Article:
Seth Lugo never figured high in the Mets plans. Drafted in the 34th Round in the 2011 Draft, Lugo is now firmly entrenched as the team’s best reliever…
Seth Lugo has proven to be the most reliable pitcher in the Mets bullpen this season. Replacing a faltering Jeurys Familia and Edwin Diaz, Lugo now pitches for Mickey Callaway in high-leverage only situations. Shunning the term “Closer,” Lugo pitches whenever and wherever the Mets need him. It wasn’t always that way.
The Mets waited until everyone was asleep to draft Lugo in the 34th Round of the June 2011 College Draft. It took five years for Lugo to work his way through the Mets farm system, Lugo arrived in 2016 to make five starts and two relief appearances. Lugo’s 5-2, 2.67 ERA assured the Mets he was a keeper.
The trouble was, however, the Mets brass couldn’t decide the role Lugo was meant to play with the team. Was he a starter, or a reliever?
In 2017, the Mets took the leap making Lugo a starting pitcher. Lugo responded with a so-so season (7-5 4.67 ERA), leaving the Mets back where they started.
Last year, the Mets reversed course for good Appearing in 54 games, all but five as a reliever, Lugo finished 13 games while turning in a 2.67 ERA. With this year’s performance, Lugo solidified his place in the team’s bullpen. All 53 of his appearances have come as a reliever, and it is fair to say the Mets would be toast without him.
Seth Lugo has developed the mindset to be a relief pitcher. Transforming himself from the mindset of a starting pitcher to a reliever does not come naturally. He had to work at it as he explains:
Seth Lugo: The Cajun “Quarter-Rican”
Raised in Cajun Country in Louisiana, New York Mets right-hander Seth Lugo always joked that he was “Quarter-Rican,” a nod to his paternal grandfather, José “Ben” Lugo.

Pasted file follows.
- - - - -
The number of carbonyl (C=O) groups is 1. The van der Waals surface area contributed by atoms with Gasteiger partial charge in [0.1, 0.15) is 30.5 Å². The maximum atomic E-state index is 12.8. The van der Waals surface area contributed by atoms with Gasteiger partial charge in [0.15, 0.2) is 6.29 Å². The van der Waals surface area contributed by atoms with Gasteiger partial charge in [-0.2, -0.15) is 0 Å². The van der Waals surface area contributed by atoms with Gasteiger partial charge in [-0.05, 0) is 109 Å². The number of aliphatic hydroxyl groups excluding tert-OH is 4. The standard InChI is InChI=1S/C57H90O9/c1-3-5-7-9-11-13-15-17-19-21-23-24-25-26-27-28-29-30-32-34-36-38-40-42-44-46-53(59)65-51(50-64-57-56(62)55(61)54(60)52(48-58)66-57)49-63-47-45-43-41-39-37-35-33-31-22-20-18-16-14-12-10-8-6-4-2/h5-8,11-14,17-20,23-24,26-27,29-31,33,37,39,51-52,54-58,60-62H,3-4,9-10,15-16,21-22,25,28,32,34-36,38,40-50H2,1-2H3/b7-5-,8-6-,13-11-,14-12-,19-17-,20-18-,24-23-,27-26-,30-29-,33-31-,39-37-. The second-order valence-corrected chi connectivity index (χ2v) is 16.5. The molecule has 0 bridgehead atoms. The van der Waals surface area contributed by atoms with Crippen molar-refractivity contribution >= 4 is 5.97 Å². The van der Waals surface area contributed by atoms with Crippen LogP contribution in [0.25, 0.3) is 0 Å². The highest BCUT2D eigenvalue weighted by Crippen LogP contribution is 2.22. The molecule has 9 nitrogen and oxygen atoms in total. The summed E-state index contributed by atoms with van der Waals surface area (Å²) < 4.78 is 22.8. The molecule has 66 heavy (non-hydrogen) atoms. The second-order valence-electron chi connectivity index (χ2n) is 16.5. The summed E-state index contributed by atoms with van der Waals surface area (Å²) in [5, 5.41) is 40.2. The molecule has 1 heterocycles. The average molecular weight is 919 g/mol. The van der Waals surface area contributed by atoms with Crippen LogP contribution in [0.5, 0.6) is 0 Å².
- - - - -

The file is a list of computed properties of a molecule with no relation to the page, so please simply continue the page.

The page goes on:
Clemson Smith Muniz’s excellent piece in lavidabaseball.com explains how Seth Lugo learned how to pitch from both sides of his family while growing up in Louisiana.
“His father Ben taught him to throw curveballs. The Mets’ 34th-round pick in the 2011 draft stands out for his spin rate on a staff populated by intimidating hard throwers like Noah Syndergaard and Jacob deGrom.
In the world of analytics, spin rate is to curves what heat is to fastballs. The more spin, the bigger the break. In 2016, Lugo threw a curve at 3,498 revolutions per minute — the highest spin rate measured in the Statcast era.”
As Fate Would Have It…
Lugo spent most of this season going unnoticed while building his impressive resume with the Mets. Ironically, he was thrust into the limelight on a negative note in a mid-August game his team ultimately lost.
The game featured a questionable decision by Mickey Callaway to remove Steven Matz from a game in which he was pitching brilliantly in favor of Lugo. Lugo promptly had his worst out of the year surrendering five runs in only one-third of an inning.
Lugo entered the game having retired 30 of the last 31 batters he’d faced. Opposing hitters were 2-for-44 off him since the All-Star break.
Callaway immediately came to Logo’s defense with a ringing endorsement of his value to the team:
Today, that appearance by Lugo is a fading memory with almost everyone. In seven appearances since that fateful day in August, Lugo has yet to give up an earned run.
When the vote is taken for the Mets MVP of the 2019 season, with all respect given to Pete Alonso, Seth Lugo, as the backbone of Mickey Callaway’s bullpen, gets my unofficial vote. Without Lugo, where would the Mets be?